What if two emotionally troubled 12-year-olds fell in love and decided to run away together? The result would be Wes Anderson’s whimsical film, Moonrise Kingdom. The film, which features an ensemble cast including Bill Murray and Bruce Willis, tells the story of Suzy Bishop (Kara Hayward) and Sam Shakusky (Jared Gilman), two children who meet at a church concert and start a yearlong correspondence through letters.
The year is 1965 and the story is set on the fictional island of New Penzance off the coast of New England. Sam, an orphan, runs away in the middle of the night from the fictional Camp Ivanhoe. When he is discovered missing, the camp and the police start a wild search throughout the island to find him. Suzy runs away from home amidst the chaos and meets Sam. When Suzy’s parents realize she too is missing, they insist that she be found as well. This is set against the backdrop of a huge storm, which comes as a shock to the island’s inhabitants.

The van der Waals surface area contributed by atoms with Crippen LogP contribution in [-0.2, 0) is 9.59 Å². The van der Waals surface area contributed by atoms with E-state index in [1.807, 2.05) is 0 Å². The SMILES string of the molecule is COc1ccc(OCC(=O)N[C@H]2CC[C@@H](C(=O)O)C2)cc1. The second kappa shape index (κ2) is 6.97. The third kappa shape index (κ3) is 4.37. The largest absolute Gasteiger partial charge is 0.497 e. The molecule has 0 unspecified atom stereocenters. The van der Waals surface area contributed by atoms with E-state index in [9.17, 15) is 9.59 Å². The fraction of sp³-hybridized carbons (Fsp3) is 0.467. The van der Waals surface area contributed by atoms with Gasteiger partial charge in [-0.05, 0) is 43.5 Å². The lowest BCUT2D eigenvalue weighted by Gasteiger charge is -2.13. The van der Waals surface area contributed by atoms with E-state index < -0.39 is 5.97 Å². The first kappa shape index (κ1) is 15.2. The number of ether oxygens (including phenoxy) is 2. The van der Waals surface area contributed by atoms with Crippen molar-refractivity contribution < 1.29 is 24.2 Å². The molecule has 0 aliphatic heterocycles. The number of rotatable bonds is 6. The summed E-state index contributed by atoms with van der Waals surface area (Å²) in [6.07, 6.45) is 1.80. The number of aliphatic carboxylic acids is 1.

Overall, the film sounds like an innocent, if very unconventional, love story. In actuality, the film contains some odd and disturbing scenes. There is a scene where Suzy stabs one of Sam’s campmates who was sent to search for him with a pair of lefty scissors and another scene where you see a dead dog’s body covered in blood from an arrow.
The film succeeds in its originality and how you never know what’s coming next. The scenery and costumes are great and the acting is realistic and well casted. However, the film fails in making Hayward appear the age of her character: she simply looks too old for the part. And the character of Suzy herself is quite scary (scary enough that her mother buys a book about helping raise troubled children). Suzy is a likable character but she has really dramatic mood swings and the character of Sam doesn’t possess the maturity of his female counterpart.
Moonrise Kingdom is an entertaining, yet odd and, at times, disturbing film; but the movie is ultimately a success and not one to miss. I give it 4.75 out of 5 stars.